Published January 11, 2010
As the remaining years in Traficant's sentence dwindled, and the prospects of his return grew more real, my principal concern was that he be marginalized on his return. Though some misguided folks, like the lamentable Biz Society, are still inviting him to make headlines, and though a handful of supporters refuse to let the dream die, as the New York Times opines this morning, "Trusted civic leaders — people who fight endlessly for reform — estimate Mr. Traficant’s standing to be at best as a talk-radio grievance peddler, not as a resurrected politician capable of catching on, as he is trying to do, with the new tea-party theatrics."
Mr. Traficant was spellbinding in the courtroom — a self-absorbed bully, a tragic clown vowing vengeance as he was led off. You had to hope there was no second act for a politician like him.If there isn’t, something is right in Youngstown.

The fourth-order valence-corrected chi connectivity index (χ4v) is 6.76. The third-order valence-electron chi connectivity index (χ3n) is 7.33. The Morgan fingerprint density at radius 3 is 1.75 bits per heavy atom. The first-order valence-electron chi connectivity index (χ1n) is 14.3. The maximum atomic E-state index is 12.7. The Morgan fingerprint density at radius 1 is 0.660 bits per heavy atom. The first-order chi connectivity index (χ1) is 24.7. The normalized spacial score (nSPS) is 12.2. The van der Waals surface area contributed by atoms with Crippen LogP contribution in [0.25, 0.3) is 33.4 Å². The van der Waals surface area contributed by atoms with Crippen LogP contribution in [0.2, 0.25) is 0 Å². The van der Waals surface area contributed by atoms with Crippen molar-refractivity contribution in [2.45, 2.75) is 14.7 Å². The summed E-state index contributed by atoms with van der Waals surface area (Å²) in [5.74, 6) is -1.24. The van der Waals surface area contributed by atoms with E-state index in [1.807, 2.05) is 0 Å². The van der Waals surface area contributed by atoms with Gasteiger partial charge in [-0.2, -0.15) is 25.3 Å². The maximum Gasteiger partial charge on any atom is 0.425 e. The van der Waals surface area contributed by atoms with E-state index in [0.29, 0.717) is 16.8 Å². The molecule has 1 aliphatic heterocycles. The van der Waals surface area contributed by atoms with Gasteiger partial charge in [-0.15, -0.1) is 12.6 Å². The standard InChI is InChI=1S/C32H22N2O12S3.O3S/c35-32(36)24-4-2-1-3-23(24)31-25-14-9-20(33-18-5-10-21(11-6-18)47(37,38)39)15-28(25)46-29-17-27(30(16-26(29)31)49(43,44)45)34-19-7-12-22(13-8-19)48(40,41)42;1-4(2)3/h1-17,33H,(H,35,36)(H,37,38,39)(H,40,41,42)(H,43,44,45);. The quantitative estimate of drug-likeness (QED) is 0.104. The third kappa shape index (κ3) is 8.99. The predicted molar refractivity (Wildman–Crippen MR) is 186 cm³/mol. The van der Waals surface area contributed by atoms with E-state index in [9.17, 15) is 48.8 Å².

Despite reports of an upcoming radio show in Cleveland and the expectation that Traficant will challenge Charlie Wilson in the primaries, there is evidence that Youngstown has moved on. In fact, the very fact that Traficant's show is in Cleveland demonstrates that Traficant's best deal for his pontifications was not in his home market.
Traficant is not one to let an opportunity pass where he can get attention. Therefore, the most optimistic scenario is that he uses his radio show as a platform to push his campaign for Congress. The radio sponsors come under pressure for having a candidate as a hired talker and push him out. Cool heads prevail in the primary and hand him a definitive defeat, shattering the mystique still held in some press circles about his influence with the voting public. And, finally, Traficant is resigned to a career as wig consultant at his wife's beauty parlor.